Kevin McStay drops punditry for Roscommon hotseat
Connacht hopefuls go for 'dream team' of Mayo ace and O'Donnell
KEVIN McSTAY ponders for a moment on what he has just let himself in for. "I imagine this to be the biggest challenge I've ever taken on. I'd say it has to be," he declares.
As of today, McStay is no longer a Sunday Game pundit or Herald columnist. For one good reason: the former Mayo All Star and Fergal O'Donnell have been chosen as new joint-managers of the Roscommon senior footballers.
O'Donnell, who managed Ros' to All-Ireland minor glory in 2006, is embarking on his second senior stint: the high point of his previous three-year tenure was a Connacht SFC title against the head in 2010. McStay has a much higher national profile but this will be his first senior inter-county gig.
The duo will be ratified by a county board meeting, having been earmarked by an appointments committee and duly endorsed by the Roscommon executive last night.
The term is for three years, with the option of a fourth, and they'll be joined by Stephen Bohan, David Casey and McStay's brother-in-law, Mayo icon Liam McHale. The latter will share coaching duties with Casey.
McStay's move into management could have happened a year ago but, in controversial circumstances, the Mayo county board looked elsewhere - ironically to another two-man ticket, Pat Holmes and Noel Connelly.
It means that, next season, he'll be tasked with halting the Mayo juggernaut - a huge challenge but one to relish. "Why now? Well, I'm 53, I have the energy for it, the enthusiasm for it - I'm not going to have that forever," he told The Herald. "I saw this as probably the best time to go into county management. It's an ambition I've always had. Fergal's already done it, so he has huge experience in that regard.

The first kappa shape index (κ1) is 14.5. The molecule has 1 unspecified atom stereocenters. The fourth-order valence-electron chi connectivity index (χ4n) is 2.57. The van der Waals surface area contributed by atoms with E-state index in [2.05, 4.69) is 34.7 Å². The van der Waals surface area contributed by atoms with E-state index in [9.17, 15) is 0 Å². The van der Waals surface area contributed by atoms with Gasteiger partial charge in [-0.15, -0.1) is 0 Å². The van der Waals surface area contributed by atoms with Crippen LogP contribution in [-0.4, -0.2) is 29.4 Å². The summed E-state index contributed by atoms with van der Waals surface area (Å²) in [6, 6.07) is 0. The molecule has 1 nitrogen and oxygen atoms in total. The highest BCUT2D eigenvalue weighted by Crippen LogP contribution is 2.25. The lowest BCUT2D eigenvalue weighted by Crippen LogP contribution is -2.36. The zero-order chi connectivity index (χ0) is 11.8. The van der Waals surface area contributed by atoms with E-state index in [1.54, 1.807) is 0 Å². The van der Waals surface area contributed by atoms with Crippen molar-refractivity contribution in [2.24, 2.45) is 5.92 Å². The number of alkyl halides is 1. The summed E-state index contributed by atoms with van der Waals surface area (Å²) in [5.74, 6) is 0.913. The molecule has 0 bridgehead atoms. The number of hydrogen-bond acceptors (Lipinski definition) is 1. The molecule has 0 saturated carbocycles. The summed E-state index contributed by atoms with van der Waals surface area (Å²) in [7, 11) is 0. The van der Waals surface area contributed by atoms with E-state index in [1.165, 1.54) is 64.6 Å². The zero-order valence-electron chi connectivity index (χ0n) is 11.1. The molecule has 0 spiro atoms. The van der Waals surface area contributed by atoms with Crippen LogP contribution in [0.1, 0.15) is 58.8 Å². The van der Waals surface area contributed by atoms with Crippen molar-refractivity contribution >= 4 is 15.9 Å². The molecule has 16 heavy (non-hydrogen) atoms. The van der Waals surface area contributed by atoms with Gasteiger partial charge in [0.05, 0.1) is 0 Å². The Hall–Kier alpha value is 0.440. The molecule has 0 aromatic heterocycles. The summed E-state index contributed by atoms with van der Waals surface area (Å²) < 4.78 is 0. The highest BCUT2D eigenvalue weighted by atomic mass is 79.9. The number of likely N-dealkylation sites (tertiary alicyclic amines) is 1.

"But I haven't done it. As you know, I'm a very proud Mayo man and I had two goes at managing my native county (he also applied in the autumn of 1995) ... it just didn't happen. So this gave me a chance to test myself at inter-county management, and I obviously was never going to get it with Mayo.
"But I'm happy to have the opportunity with Roscommon. I've lived most of my adult life in Roscommon; my three girls are Roscommon girls and they support Roscommon. Why should it be anywhere else?"
On closer inspection, the retired Defence Forces officer is immersed in a place he has called home for 26 years. He managed the Roscommon minors for three years, prior to managing the Mayo U21s. And of course he led St Brigid's of Kiltoom to the All-Ireland club summit in 2013.
He crowned his own playing career by skippering Roscommon Gaels to a county title in 1994, then managed the club - and O'Donnell - to another Roscommon SFC crown in 2004.
O'Donnell's involvement was an absolute must. "He has the status of a young Dermot Earley," McStay enthused. "He's an iconic figure in the county because of his success as a player - he captained Roscommon in 2001 to the Connacht championship. Then he managed them to their next one, in 2010 … I wanted to make sure there was an incredibly strong and credible voice for the people of Roscommon as well."
The Ballina native is "delighted" that John Evans has left the legacy of Division One football, while stressing that "it's going to be a different group" and that championship (where recent results haven't been hectic) is the "priority".
He signed off by clarifying a recent Herald column intimating that Connacht will be won for a sixth time in a row next summer: he was alluding to the expectation within Mayo.
"What we're saying now is that the six in a row for Mayo just got a little bit more difficult. That's what we'd like to think," he concluded.